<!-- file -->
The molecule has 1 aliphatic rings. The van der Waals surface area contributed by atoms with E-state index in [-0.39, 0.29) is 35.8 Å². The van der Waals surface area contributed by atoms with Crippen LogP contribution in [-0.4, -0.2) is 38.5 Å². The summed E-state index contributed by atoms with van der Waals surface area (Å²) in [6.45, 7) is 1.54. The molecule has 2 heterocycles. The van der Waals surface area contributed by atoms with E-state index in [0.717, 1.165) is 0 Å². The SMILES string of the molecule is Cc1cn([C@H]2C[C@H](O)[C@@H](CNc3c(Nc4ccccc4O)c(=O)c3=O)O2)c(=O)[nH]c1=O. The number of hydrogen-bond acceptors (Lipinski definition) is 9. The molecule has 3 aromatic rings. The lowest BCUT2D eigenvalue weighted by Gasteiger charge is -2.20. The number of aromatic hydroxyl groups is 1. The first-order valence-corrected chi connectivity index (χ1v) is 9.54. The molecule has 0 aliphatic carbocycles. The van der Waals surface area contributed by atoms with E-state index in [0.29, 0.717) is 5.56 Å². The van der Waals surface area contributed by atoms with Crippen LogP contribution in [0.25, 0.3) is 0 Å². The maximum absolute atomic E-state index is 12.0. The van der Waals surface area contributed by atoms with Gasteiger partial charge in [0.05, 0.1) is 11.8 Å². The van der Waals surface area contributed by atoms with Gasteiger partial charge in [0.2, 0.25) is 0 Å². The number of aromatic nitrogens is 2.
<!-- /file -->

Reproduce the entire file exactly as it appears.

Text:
The molecule has 1 aliphatic rings. The van der Waals surface area contributed by atoms with E-state index in [-0.39, 0.29) is 35.8 Å². The van der Waals surface area contributed by atoms with Crippen LogP contribution in [-0.4, -0.2) is 38.5 Å². The summed E-state index contributed by atoms with van der Waals surface area (Å²) in [6.45, 7) is 1.54. The molecule has 2 heterocycles. The van der Waals surface area contributed by atoms with E-state index in [0.717, 1.165) is 0 Å². The SMILES string of the molecule is Cc1cn([C@H]2C[C@H](O)[C@@H](CNc3c(Nc4ccccc4O)c(=O)c3=O)O2)c(=O)[nH]c1=O. The number of hydrogen-bond acceptors (Lipinski definition) is 9. The molecule has 3 aromatic rings. The lowest BCUT2D eigenvalue weighted by Gasteiger charge is -2.20. The number of aromatic hydroxyl groups is 1. The first-order valence-corrected chi connectivity index (χ1v) is 9.54. The molecule has 0 aliphatic carbocycles. The van der Waals surface area contributed by atoms with E-state index in [0.29, 0.717) is 5.56 Å². The van der Waals surface area contributed by atoms with Crippen LogP contribution in [0.25, 0.3) is 0 Å². The maximum absolute atomic E-state index is 12.0. The van der Waals surface area contributed by atoms with Gasteiger partial charge in [0.05, 0.1) is 11.8 Å². The van der Waals surface area contributed by atoms with Gasteiger partial charge in [0.2, 0.25) is 0 Å². The number of aromatic nitrogens is 2.